HTML for Beginners

So you want to create a web site, but you don't know the first thing about HTML code? Well, rest assured, it isn't nearly as difficult as you think. This guide will help get you started, and teach you how to create a simple web page containing text, images, links to other web pages, and an email link. What you need for this tutorial is only a simple text editor program like Notepad or other programs that you use for writing text on your machine. If you're using Windows 95/98, just go to:

Start > Programs > Accessories > Notepad

First, type the first line of our web page:
<HTML>

then type this:
</HTML>

You can type code in capital or lower case letters. It doesn't matter. I typed them in capital to make it easy to read. Nothing has happened yet; we have just told the browsers (Netscape, Internet Explorer, and etc.) that this is a HTML document. The first <HTML> is to tell the browser that "Here's the beginning of HTML section." </HTML> tells the browsers that "Here's the end of HTML section." Inside these two tags is where you will put the contents of your web page.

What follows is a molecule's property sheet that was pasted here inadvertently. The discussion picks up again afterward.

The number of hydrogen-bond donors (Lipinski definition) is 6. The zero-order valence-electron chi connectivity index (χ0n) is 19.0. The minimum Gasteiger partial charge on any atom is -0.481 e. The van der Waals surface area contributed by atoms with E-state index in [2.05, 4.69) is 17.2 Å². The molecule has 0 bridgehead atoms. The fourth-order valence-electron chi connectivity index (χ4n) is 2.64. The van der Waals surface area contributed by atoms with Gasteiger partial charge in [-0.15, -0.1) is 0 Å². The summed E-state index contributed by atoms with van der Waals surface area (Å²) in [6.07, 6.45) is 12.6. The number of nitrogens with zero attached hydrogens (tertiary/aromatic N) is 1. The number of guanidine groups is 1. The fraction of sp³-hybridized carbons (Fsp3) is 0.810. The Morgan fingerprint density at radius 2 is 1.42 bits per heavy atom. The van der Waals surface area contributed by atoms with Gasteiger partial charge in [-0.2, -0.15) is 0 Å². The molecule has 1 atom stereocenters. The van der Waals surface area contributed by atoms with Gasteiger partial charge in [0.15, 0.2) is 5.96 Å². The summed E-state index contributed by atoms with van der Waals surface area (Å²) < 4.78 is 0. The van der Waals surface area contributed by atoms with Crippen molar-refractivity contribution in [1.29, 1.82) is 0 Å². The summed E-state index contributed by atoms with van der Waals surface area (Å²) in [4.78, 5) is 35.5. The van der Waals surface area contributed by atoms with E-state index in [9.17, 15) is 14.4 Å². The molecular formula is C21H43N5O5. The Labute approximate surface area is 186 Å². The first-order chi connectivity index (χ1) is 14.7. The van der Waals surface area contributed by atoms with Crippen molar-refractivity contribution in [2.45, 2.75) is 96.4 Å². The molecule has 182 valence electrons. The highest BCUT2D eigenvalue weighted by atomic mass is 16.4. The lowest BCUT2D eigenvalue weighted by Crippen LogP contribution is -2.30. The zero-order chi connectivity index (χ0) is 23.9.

Notice that we have <HTML> and </HTML>. This is how we open and close HTML tags. The closing tag is always in </.....> format. In most cases, you will have to close every tag that you open.

Next, add a HEAD section to your web page.

<HTML>
<HEAD>
<TITLE>My first page</TITLE>
</HEAD>

</HTML>

<TITLE> tells the browsers that the title of our web page is "My first page." This sentence will appear at the top of browser window. Where? Look at the top of this window (the one that you're reading) and you will see "Beginner's Guide to HTML"

OK. Now, let's put in the first word that the browser will display.

<HTML>
<HEAD>
<TITLE>My first page</TITLE>
</HEAD>

<BODY>
<H1>HELLO</H1>
</BODY>

</HTML>

We put <BODY> to tell the browser that this is the starting point of the body of our document. <H1> refers to header 1, which is the biggest text size (see below.) You can try from <H1> to <H6>. Different numbers will yield different sizes.

Here is an example:

h1

h3

h5

Now let's get back to our document. It now looks like this in a browser.

HELLO

Let's save this web page and view it in your browser. Save the page using 'save as' and name it whatever you like. Let's name it "mypage.htm" Please remember the location of your file. You may create a new directory for it or just simply save it in drive C. Open your web browser (Netscape or Internet Explorer) and try to open the file that you just save. Click on 'File' -> 'Open' and type in c:\mypage.htm or the path to your file.

You should see a big "Hello" in your browser.

Now, we'll add a sentence and align it.

<HTML>
<HEAD>
<TITLE>My first page</TITLE>
</HEAD>
<BODY>

<H1 ALIGN="CENTER">HELLO</H1>
<P ALIGN="LEFT">This text is aligned "left"
<P ALIGN="RIGHT">This text is aligned "right"

</BODY>
</HTML>